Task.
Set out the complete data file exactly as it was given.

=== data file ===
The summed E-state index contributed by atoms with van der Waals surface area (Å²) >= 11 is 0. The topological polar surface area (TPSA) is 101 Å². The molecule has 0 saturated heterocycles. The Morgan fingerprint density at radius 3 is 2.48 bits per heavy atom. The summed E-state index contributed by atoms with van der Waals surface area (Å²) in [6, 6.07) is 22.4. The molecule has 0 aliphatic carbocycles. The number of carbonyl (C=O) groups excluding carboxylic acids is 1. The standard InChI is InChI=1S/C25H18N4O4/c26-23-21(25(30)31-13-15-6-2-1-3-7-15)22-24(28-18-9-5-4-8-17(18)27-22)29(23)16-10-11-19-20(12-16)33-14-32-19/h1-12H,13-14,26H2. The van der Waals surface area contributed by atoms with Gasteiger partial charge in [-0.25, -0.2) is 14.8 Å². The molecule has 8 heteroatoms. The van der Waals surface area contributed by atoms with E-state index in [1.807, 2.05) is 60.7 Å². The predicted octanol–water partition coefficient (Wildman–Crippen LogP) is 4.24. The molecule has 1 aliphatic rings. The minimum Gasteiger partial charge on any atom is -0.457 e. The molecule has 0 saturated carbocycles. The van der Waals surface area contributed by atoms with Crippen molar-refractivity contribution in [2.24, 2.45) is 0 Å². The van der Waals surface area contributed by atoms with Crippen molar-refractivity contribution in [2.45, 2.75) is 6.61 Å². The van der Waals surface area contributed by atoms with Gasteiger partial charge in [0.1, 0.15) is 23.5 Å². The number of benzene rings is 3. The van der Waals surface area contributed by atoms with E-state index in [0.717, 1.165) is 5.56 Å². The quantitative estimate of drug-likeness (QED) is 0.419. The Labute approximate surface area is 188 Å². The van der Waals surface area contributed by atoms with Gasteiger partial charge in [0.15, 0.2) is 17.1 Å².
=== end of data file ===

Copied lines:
The summed E-state index contributed by atoms with van der Waals surface area (Å²) >= 11 is 0. The topological polar surface area (TPSA) is 101 Å². The molecule has 0 saturated heterocycles. The Morgan fingerprint density at radius 3 is 2.48 bits per heavy atom. The summed E-state index contributed by atoms with van der Waals surface area (Å²) in [6, 6.07) is 22.4. The molecule has 0 aliphatic carbocycles. The number of carbonyl (C=O) groups excluding carboxylic acids is 1. The standard InChI is InChI=1S/C25H18N4O4/c26-23-21(25(30)31-13-15-6-2-1-3-7-15)22-24(28-18-9-5-4-8-17(18)27-22)29(23)16-10-11-19-20(12-16)33-14-32-19/h1-12H,13-14,26H2. The van der Waals surface area contributed by atoms with Gasteiger partial charge in [-0.25, -0.2) is 14.8 Å². The molecule has 8 heteroatoms. The van der Waals surface area contributed by atoms with E-state index in [1.807, 2.05) is 60.7 Å². The predicted octanol–water partition coefficient (Wildman–Crippen LogP) is 4.24. The molecule has 1 aliphatic rings. The minimum Gasteiger partial charge on any atom is -0.457 e. The molecule has 0 saturated carbocycles. The van der Waals surface area contributed by atoms with Crippen molar-refractivity contribution in [2.24, 2.45) is 0 Å². The van der Waals surface area contributed by atoms with Crippen molar-refractivity contribution in [2.45, 2.75) is 6.61 Å². The van der Waals surface area contributed by atoms with Gasteiger partial charge in [0.1, 0.15) is 23.5 Å². The number of benzene rings is 3. The van der Waals surface area contributed by atoms with E-state index in [0.717, 1.165) is 5.56 Å². The quantitative estimate of drug-likeness (QED) is 0.419. The Labute approximate surface area is 188 Å². The van der Waals surface area contributed by atoms with Gasteiger partial charge in [0.15, 0.2) is 17.1 Å².